Assistance efforts will be geared towards addressing food, non-food and medical needs in the short-term and adapted according to the response and coverage of the UN agencies.
The ICRC has taken over responsibility for the civilian hospital in Dili from the Indonesian authorities. The expatriate team there now includes two nurses, a surgeon and an anaesthetist. A few local staff have returned and ICRC delegates have started recruiting additional people from amongst those returning to the town.
The Norwegian Red Cross field hospital will be set up within the civilian hospital compound by the end of this week (26 September).
In West Timor
The displaced people from East Timor are lodged in constructed camps and tents or are simply sheltering under trees. There is a complete lack of health services in the majority of areas where they are congregating and relatively few have access to clean water or latrines. Cases of malaria and diarrohea have been reported. There is no precise information as to the number of displaced people but official estimates range between 190,000 and 200,000.
The ICRC/PMI team has so far distributed sarongs, blankets, mattresses, plastic sheeting and jerry cans to some 8,000 families (40,000 people) in 17 camps in the area. It is hoped that a progressive improvement of the security situation will allow for the distribution of relief assistance to a further 12,000 families (60,000 people), bringing the total of people assisted to in the region of 100,000.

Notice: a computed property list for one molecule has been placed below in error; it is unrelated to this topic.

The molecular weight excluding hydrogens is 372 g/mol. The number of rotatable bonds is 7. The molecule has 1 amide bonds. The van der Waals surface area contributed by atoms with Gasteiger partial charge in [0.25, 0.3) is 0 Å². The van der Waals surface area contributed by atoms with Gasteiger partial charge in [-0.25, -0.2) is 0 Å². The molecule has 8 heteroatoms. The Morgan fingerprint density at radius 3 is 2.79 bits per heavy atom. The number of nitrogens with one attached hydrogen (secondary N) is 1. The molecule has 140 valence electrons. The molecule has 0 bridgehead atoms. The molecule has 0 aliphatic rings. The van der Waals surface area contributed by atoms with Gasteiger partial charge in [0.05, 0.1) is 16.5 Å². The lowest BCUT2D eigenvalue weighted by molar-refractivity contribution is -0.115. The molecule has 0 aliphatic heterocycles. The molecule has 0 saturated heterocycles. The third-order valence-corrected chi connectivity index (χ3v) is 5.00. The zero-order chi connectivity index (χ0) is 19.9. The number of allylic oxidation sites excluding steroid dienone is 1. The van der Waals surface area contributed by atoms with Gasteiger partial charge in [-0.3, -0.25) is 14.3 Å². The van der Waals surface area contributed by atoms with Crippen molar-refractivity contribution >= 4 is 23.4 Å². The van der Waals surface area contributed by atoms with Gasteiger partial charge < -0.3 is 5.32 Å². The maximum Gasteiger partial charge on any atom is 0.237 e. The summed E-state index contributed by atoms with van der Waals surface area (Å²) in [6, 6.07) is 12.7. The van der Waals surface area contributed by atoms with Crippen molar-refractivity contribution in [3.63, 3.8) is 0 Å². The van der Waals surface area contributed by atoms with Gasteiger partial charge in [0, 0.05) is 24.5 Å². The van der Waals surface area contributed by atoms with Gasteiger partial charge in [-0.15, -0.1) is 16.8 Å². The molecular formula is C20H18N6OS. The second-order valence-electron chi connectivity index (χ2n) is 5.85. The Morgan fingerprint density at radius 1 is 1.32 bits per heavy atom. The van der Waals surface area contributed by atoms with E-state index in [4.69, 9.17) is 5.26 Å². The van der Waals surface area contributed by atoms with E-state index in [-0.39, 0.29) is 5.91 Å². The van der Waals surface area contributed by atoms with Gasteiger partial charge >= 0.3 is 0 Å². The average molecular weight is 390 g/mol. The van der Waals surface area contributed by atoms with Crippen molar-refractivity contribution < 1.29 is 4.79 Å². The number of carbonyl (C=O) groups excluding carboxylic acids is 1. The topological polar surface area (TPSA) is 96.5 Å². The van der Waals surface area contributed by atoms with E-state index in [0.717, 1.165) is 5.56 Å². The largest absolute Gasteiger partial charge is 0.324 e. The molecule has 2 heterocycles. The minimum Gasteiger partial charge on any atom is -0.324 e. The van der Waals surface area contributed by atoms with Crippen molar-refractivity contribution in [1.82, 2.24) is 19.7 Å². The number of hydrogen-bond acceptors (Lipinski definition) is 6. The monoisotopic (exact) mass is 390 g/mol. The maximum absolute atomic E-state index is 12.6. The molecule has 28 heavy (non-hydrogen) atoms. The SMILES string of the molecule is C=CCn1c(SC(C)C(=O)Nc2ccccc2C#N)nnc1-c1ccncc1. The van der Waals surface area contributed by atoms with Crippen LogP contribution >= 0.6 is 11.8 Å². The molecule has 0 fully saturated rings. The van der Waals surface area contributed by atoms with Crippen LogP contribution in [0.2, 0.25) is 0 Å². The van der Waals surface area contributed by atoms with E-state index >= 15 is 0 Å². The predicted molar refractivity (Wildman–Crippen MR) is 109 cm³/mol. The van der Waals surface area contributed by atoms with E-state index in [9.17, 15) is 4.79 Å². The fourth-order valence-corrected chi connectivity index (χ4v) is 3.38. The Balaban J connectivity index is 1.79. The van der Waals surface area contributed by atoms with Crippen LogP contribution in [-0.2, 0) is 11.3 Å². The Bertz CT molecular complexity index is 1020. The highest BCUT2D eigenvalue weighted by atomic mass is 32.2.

The number of displaced people in Kupang remains relatively stable at some 16,000 families.
Health posts have been set up in Kovalima and camps in Atambua. Materials were distributed for health posts in a total of seven camps.
Consignments on their way...
In addition to the regular daily flights mentioned earlier, various relief items are arriving or are due to arrive in Timor in the next few days. Amongst the items en route are:
- a boat from Surabaya with 750 mt of food supplies and 50 mt non-food items;
- a boat from Darwin with the Norwegian Red Cross field hospital, trucks, non-food and water and sanitation material.
ICRC protection activities
One of the ICRC's major concerns is the protection of displaced people whether they be in East or West Timor. In the coming weeks, delegates will be striving to ensure that both resident and displaced civilians receive the protection that is due to them under international humanitarian law. In addition to assessing the living conditions/means of subsistence of the civilian population and analyzing cases of violations of international humanitarian law, this will include trying to restore family links and obtaining access to detainees as and where appropriate.
Thousands of families have been separated during the events of the last few weeks and an important component of ICRC protection activities will be to handle tracing requests.
The ICRC is making an offer of services to the UN regarding the access of ICRC delegates to all people detained by INTERFET.